Formula One governing body speaks out as president investigated over alleged interference in F1 race

FIA president Mohammed Ben Sulayem speaks with current world champion Max Verstappen. Credit: AP

Formula One’s regulator has broken its silence on claims surrounding president Mohammed Ben Sulayem by admitting a report “detailing potential allegations involving certain members of its governing body” exists.

Ben Sulayem is reportedly under investigation for interfering with the result of last year’s Saudi Arabian Grand Prix and attempting to block the certification of the Las Vegas Grand Prix.

Regulator Fédération Internationale de l'Automobile said in a statement on Tuesday: “The FIA confirms that the compliance officer has received a report detailing potential allegations involving certain members of its governing bodies.

“The compliance department is assessing these concerns, as is common practice in these matters, to ensure that due process is meticulously followed.”

According to the BBC, a report by motorsport governing body’s compliance officer Paolo Basarri to the ethics committee says Ben Sulayem acted to overturn a penalty given to Aston Martin’s Fernando Alonso at the 2023 Saudi Grand Prix.

The FIA boss reportedly tried to overturn a penalty given to Aston Martin's Fernando Alonso (pictured) last year. Credit: PA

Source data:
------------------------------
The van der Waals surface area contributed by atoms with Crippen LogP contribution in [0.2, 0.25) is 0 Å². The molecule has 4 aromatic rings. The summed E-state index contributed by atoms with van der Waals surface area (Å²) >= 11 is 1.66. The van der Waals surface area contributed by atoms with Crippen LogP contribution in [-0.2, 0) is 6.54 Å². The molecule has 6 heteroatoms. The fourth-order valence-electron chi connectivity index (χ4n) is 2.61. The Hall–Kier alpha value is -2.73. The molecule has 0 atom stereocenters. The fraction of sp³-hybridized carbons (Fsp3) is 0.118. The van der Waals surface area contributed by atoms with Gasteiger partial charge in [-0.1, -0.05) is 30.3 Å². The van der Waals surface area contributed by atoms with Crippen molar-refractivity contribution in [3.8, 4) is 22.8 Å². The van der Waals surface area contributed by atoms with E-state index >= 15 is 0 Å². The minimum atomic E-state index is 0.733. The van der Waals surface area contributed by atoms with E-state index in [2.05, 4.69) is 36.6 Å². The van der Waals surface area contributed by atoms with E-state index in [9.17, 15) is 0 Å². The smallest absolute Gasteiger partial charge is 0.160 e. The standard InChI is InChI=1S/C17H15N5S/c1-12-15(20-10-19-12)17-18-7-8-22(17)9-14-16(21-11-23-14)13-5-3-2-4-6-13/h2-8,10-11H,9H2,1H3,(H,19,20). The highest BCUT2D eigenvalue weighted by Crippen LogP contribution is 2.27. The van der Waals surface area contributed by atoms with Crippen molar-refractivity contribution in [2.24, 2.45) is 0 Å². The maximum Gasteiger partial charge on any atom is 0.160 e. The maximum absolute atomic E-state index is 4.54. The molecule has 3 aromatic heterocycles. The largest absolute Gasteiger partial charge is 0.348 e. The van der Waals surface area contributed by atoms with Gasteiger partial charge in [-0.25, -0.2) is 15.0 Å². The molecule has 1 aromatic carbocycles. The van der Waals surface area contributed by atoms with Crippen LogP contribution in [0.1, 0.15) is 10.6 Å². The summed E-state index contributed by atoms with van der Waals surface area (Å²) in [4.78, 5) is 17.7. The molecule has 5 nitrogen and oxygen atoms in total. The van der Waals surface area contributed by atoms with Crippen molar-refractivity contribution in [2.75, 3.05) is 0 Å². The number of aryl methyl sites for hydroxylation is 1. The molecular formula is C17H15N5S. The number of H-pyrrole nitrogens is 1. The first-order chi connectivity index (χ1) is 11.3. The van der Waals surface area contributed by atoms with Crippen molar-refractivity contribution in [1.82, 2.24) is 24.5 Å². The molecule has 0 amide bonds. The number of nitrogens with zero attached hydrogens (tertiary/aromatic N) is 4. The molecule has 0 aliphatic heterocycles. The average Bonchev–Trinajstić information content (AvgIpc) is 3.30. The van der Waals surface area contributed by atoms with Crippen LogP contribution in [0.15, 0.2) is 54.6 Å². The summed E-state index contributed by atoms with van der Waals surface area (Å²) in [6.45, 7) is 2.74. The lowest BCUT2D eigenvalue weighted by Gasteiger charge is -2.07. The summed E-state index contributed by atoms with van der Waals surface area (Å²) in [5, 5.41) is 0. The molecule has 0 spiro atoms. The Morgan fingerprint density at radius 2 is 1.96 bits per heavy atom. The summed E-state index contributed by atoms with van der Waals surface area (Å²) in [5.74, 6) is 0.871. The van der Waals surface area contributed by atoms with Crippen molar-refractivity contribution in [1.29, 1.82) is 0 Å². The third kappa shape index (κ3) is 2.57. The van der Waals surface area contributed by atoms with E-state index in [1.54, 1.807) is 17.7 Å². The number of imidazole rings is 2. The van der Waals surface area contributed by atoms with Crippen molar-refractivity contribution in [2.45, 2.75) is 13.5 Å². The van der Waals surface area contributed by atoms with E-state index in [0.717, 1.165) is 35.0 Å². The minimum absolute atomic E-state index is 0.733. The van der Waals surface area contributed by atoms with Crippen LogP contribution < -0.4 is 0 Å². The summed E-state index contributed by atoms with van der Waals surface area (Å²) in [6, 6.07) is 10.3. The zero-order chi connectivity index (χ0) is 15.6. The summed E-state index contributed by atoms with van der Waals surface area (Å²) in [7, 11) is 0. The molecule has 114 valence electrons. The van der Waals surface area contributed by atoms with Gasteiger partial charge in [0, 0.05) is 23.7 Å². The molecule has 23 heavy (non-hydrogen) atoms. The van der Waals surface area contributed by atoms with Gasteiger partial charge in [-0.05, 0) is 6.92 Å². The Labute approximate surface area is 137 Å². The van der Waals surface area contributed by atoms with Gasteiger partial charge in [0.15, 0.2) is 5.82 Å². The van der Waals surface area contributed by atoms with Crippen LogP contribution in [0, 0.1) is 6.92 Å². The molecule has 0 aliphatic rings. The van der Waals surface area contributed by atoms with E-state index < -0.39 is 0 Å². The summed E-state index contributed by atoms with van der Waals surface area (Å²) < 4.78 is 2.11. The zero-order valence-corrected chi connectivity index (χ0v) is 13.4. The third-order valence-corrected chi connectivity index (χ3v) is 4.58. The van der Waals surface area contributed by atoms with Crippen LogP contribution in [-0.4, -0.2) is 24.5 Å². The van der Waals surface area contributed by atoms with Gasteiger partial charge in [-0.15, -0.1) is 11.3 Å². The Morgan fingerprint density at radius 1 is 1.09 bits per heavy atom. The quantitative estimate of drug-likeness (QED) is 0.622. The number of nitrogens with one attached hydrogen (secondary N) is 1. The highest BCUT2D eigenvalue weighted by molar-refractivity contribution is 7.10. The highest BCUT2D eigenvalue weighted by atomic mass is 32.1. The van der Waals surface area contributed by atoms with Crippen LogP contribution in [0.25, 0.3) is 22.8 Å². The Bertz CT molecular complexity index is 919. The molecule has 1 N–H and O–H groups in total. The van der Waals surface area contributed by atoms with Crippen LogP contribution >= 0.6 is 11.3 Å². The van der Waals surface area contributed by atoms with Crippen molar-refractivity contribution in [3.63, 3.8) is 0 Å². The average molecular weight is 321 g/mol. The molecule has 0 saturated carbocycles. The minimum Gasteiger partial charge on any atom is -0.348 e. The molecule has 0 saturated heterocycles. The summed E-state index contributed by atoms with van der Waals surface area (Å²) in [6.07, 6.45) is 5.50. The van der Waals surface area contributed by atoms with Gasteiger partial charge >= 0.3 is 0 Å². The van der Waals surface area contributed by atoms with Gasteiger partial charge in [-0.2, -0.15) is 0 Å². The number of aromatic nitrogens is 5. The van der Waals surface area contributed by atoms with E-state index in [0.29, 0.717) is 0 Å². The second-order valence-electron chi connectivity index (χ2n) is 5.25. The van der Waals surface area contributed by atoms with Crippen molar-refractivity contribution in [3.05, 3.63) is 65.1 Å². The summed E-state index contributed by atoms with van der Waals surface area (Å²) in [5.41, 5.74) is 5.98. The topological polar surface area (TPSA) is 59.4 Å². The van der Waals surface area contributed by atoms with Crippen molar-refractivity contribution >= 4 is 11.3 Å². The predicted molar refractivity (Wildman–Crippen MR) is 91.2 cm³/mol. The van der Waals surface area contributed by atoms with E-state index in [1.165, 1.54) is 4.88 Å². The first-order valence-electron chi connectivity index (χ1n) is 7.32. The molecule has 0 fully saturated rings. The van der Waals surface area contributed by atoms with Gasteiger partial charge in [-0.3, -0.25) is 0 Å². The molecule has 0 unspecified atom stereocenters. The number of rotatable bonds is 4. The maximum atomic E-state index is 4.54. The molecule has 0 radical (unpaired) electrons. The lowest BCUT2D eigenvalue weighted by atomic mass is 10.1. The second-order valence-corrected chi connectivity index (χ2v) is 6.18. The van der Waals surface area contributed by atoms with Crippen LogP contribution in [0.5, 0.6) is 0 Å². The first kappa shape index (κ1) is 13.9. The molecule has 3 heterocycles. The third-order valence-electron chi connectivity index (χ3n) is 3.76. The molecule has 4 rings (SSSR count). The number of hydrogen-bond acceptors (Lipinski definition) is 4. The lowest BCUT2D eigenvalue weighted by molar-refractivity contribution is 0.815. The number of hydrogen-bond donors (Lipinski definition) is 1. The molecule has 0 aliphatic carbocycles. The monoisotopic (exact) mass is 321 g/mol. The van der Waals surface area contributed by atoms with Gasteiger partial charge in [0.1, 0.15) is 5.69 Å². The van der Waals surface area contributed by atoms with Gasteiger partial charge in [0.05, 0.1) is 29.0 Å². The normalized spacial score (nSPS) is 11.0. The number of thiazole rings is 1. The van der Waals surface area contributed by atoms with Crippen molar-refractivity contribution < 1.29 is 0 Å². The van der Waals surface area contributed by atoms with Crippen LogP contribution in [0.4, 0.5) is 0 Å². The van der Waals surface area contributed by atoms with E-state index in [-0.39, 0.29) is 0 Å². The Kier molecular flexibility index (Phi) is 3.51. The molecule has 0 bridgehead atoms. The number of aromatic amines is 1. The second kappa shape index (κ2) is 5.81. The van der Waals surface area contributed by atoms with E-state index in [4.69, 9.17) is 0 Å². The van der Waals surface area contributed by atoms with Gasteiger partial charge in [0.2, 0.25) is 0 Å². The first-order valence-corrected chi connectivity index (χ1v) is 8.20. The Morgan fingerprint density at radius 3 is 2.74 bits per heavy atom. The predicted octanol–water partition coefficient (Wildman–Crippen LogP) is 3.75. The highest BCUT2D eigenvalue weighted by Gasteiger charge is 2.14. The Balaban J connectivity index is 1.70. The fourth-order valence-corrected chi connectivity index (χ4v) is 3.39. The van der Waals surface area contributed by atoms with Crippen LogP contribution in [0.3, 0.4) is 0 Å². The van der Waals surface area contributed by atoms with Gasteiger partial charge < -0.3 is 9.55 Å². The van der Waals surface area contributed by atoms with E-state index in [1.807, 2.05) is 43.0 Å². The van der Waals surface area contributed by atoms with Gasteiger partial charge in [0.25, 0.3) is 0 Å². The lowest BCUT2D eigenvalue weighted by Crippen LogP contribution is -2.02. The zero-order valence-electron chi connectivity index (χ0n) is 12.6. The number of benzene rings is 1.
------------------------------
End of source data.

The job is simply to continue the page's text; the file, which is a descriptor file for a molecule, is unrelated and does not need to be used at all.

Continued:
A whistleblower alleged Ben Sulayem called Sheikh Abdullah bin Hamad bin Isa Al Khalifa – FIA vice-president for sport for the Middle East and North Africa region, who was in Saudi Arabia for the race in an official capacity – and made it clear he thought Alonso’s penalty should be revoked, a BBC report published on Monday claims

The removal of Alonso’s 10-second penalty, imposed for work done on his car while he was serving a previous five-second penalty, returned him to the podium behind Red Bull duo Sergio Perez and Max Verstappen, after the sanction had dropped him to fourth.

At the time there was no suggestion there was anything untoward with the decision after Aston Martin’s sporting director Andy Stevenson had put the team’s case to stewards in a right of review.

On Tuesday a further allegation – also published in a BBC report – said Ben Sulayem had told officials not to certify the Las Vegas circuit for its Grand Prix last year.

An FIA spokesperson told the BBC: “From a sporting and safety perspective, the Las Vegas circuit approval followed FIA protocol in terms of inspection and certification.

“If you recall, there was a delay in the track being made available for inspection due to ongoing local organiser construction works.”

The sport is embroiled in scandal as Red Bull's Christian Horner faces calls that he should be ousted after being cleared of "inappropriate behaviour" towards a female colleague.

After Horner was cleared, the alleged WhatsApp messages between him and a woman were leaked, plunging the team boss deeper into hot water.

Despite the controversy, he and wife Geri Halliwell put on a united front at the season opener on Saturday.

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